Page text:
Sam’s barmitzvah!
(Photos by James Shaw Photography)

It’s not the same, but it’s as close as we can get in this situation. A neighbour on our road was taken off in an ambulance last week, his friend’s grandfather is on  a ventilator and I think Sam is mature enough to know that although things are  not going to be what we’d hoped they would be, he’s lucky to do anything and commemorate his barmitzvah.

We also have some really beautiful photos taken a couple of weeks ago in shul, when it was looking unlikely we could have his barmitzvah, along with the Torah scrolls, both sets of grandparents and the four of us, and these are something we will really treasure now.

I went through a phase of getting upset, but you do have to have perspective.  It’s a situation that you would never have predicted in a million years and, for many people, they are losing loved ones and their financial security.

We have much to be thankful for and are focusing on what we have, rather than what we don’t have.”

 

The business owner

Samantha Kingsley, owner of Twenty@N20 in Whetstone: “Life is on hold for everyone.”

“We’re very concerned right now, because this is our business, which we’ve put years and years of work into, and we love what we do. For anyone working in the events industry, which is a very close community, the situation is really, really sad. In the past few weeks, I’ve had to move around 20 functions, and we are doing our best to accommodate anyone who wants to move their dates.

April was set to be a busy month for us and, towards the end of March alone, we had three or four bookings each week. Many people have also now moved their events that were booked for May and June.

Samantha Kingsley and her husband Michael. (Photo by E Jacobs Photography)

We will get through this, thanks to a grant from the government to help us stay open, and we also know our landlords well. Obviously everyone is in the same situation, but away from the business, I’ve found the situation emotionally hard and really feel for our clients.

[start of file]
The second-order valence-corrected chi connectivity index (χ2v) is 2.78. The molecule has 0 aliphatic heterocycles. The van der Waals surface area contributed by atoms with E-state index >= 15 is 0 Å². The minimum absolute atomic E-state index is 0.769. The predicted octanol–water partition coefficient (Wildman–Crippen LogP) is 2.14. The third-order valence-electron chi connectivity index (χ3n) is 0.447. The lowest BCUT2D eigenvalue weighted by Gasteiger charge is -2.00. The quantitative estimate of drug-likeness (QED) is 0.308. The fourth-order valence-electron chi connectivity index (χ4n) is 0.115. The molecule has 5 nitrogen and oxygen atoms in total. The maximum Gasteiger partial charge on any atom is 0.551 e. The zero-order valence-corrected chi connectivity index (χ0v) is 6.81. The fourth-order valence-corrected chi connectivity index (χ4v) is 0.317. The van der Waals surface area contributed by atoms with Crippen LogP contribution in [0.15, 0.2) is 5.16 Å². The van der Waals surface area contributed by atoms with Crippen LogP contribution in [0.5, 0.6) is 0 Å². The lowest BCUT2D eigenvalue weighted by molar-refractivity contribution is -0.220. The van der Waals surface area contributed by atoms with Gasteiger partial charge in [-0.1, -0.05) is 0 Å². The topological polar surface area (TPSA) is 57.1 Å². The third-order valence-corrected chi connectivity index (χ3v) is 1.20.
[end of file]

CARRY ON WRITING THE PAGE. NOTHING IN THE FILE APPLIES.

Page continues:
People have saved up for years. It’s such a big thing to have
a bar or batmitzvah, so I’ve been trying to help as much as I can and have been helping to rearrange the DJs when they book in a new date. For many people there’s so much uncertainty because we don’t have an end date for this. Life’s on hold for everyone.
www.twentyatn20.com 

 

The Liberal Rabbi

Rabbi Aaron Goldstein, Senior Rabbi of Northwood and Pinner Liberal Synagogue: “Our sense of community will only be doubled after this.”

“The vast majority of our families have chosen to move their bar and batmitzvahs for later in the year and we’ve been doing all we can to make that happen. The children will not have to learn a new portion.

Rabbi Aaron Goldstein

This is a topsy turvy world where everything is different, so it will be a topsy turvy year where we’re going to do things slightly differently to what we are used to.

In the past weeks, I’ve been asked to conduct funerals and shivas online.
The funeral was for a woman named  Rita Wright, and her son, Russell told me: ‘I was full of doubts and it was  a surreal experience, but it allowed a lot of people to participate. The comfort I gained surpassed my expectations.’

One of the most important things for me in my job is the pastoral element, and I appreciate that in the long run some people may find it difficult that they did not actually witness a coffin going into the ground or being cremated.

But the worst thing we can do right now is to keep saying to mourners it must be so difficult, because what we can do for families is really express the incredible warmth and love they can receive from people. It’s not a physical hug, but it is a sense of connection and contact, which they would never ever have dreamt they would experience.

We can commemorate life and, most importantly, comfort the bereaved, rather than keep focusing on what we can’t do.

Technology is going to double the number of people attending simchas, funerals and shivas in the future, especially for those living abroad and elderly people. It’s going to bring different life cycle events to people who otherwise wouldn’t be able to experience them.

Likewise, I think there will be a huge outburst of appreciation for physical contact when we can meet up together again and our sense of community will only be doubled.”

  • Lucy Barnett of RSVP LUCY bespoke invitations and event stationery has offered to design a FREE digital file for anyone who has had to change the date of their simcha, which can then be sent by email or social media to friends and family.

To find out more, call 07740 199246 or visit www.rsvplucy.com

 

 

read more:
comments